Sherman James, a social epidemiologist from Emory University, much of whose work deals with the health of African Americans, and who was named the 2016 Mahatma Gandhi Fellow, reminded us that Martin Luther King, Jr.'s fight for racial equality was influenced by Gandhi. James asked the audience, "What then do we Americans owe Gandhi? As health-oriented social science scholarship makes abundantly clear," James answered, "a great deal." The signature legislative acts of the civil rights era were not limited to the justly celebrated Civil Rights Act of 1964 and the Voting Rights Act of 1965, they were equally Medicaid and Medicare. The result: black infant mortality and premature black adult mortality from heart disease and stroke fell dramatically. Not surprisingly, "the largest reductions occurred in the U.S. South."

Esther Duflo, the 2016 Sir Arthur Lewis Fellow, and the Abdul Latif Jameel Professor of Poverty Alleviation and Development Economics at MIT, said that "a great pleasure of working in development economics is [that] the field is extremely varied in the approaches that it takes to questions ...  [There is] a combination of a theoretically grounded view of a particular problem ... but also the ability to learn from realities in the field." As co-founder and co-director of the Poverty Action Lab, Duflo has the ambitious goal of radically improving "the lives of people who live in extreme poverty ..." by improving "policymaking through better scholarship." She has persuasively argued for, and realized, stronger connections between research and policy. 

Thomas Sugrue, the 2016 Walter Lippmann Fellow, noted that it was a particular honor to receive a fellowship by this name, because "Walter Lippmann was a consistent advocate of bringing rigorous scholarship to bear on contemporary politics, social problems, and policymaking." "In my own scholarship and in my engagement with modern America," Sugrue informed the attendees, "I try to write in the spirit of Lippmann, drawing no bright line between scholarship and policymaking, no bright line between empirical research and advocacy..." In one important respect, however, Sugrue differs from Lippmann, who gave little attention to persistent racial inequality.  Sugrue has made that a central focus, challenging "conventional historical wisdom, particularly about the ways we talk and think about race and racial inequality in the United States."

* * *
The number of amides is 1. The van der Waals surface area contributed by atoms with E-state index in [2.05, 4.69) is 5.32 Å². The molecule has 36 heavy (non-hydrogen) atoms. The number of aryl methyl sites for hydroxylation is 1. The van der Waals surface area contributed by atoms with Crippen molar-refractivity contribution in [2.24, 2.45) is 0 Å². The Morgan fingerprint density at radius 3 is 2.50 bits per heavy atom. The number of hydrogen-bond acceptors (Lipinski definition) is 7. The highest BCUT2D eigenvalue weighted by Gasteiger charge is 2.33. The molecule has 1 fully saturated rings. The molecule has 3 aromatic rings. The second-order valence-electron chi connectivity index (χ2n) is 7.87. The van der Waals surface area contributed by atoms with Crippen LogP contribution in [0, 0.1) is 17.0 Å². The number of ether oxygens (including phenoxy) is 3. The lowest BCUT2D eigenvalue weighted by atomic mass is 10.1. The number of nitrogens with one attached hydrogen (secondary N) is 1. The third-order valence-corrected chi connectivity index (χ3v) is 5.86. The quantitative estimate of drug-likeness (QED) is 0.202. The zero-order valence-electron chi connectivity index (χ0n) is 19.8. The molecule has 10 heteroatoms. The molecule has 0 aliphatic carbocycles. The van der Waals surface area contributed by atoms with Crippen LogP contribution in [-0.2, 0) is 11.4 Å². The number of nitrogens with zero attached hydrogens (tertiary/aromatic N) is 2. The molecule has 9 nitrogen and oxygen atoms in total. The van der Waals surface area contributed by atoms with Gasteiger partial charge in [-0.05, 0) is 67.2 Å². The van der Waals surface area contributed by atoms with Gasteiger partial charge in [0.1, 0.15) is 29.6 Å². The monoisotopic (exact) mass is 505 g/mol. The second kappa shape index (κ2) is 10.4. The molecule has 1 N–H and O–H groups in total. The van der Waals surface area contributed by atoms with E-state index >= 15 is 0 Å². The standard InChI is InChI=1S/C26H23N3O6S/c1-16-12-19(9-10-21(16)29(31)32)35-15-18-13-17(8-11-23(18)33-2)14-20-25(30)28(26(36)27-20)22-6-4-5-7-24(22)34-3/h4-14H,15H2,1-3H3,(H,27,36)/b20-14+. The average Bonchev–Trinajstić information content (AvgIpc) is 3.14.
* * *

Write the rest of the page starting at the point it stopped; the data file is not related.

Philip Tetlock  the 2016 Herbert Simon Fellow, recounted a story that he said indicated that there was "a shift in mindset going on, gradually, haltingly ..." Six years ago, when he and his wife and collaborator, Barbara Mellers, were still at the University of California, Berkeley, the Office of the Director of National Intelligence proposed that they establish "a level playing field forecasting tournament in which intelligence analysts who had access to classified information would compete against outsiders." Could academic teams "out-predict intelligence analysts on outcomes of national security relevance?" As we now know (and reported in his bestselling  Superforecasting: The Art & Science of Prediction ) the answer is sobering. Experts across many sectors are much less successful at predicting than we had assumed.

Twelve of the best took to the stage in 2016:  Boulding, Ghandi, Lewis, Lippmann, and Simon, all re-celebrated by the new Academy Fellows: Heckman, James, Duflo, Sugrue, and Tetlock, and then this year's joint winners of the Moynihan Prize, Belle Sawhill and Ron Haskins. The same play, but a new cast on May 18, 2017.   

In the  July volume of The ANNALS, special editors Katharine M. Donato of Vanderbilt University and Douglas S. Massey of Princeton University grapple with studying undocumented migration and how clandestine populations fare in the "second era of global capitalization." There are now some 11 million undocumented migrants in the United States, for example, many of whom are relegated to the low-wage employment sector. And with climate change and rising levels of civil warfare, migrants are no longer moving to seek better economic opportunities per se, but to escape environmental catastrophes and violence. Yet, in this new era of globalization, countries are increasingly limiting and controlling the entry of migrants into their lands. "The potential for illegal migration is thus greater now than in the past," say Donato and Massey, and, therefore, studying and understanding the causes and consequences of undocumented migration are perhaps more important than ever.  
The American Academy of Political and Social Science
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Volume 19, June 2016
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Call for 2018 Daniel Patrick Moynihan Prize Nominations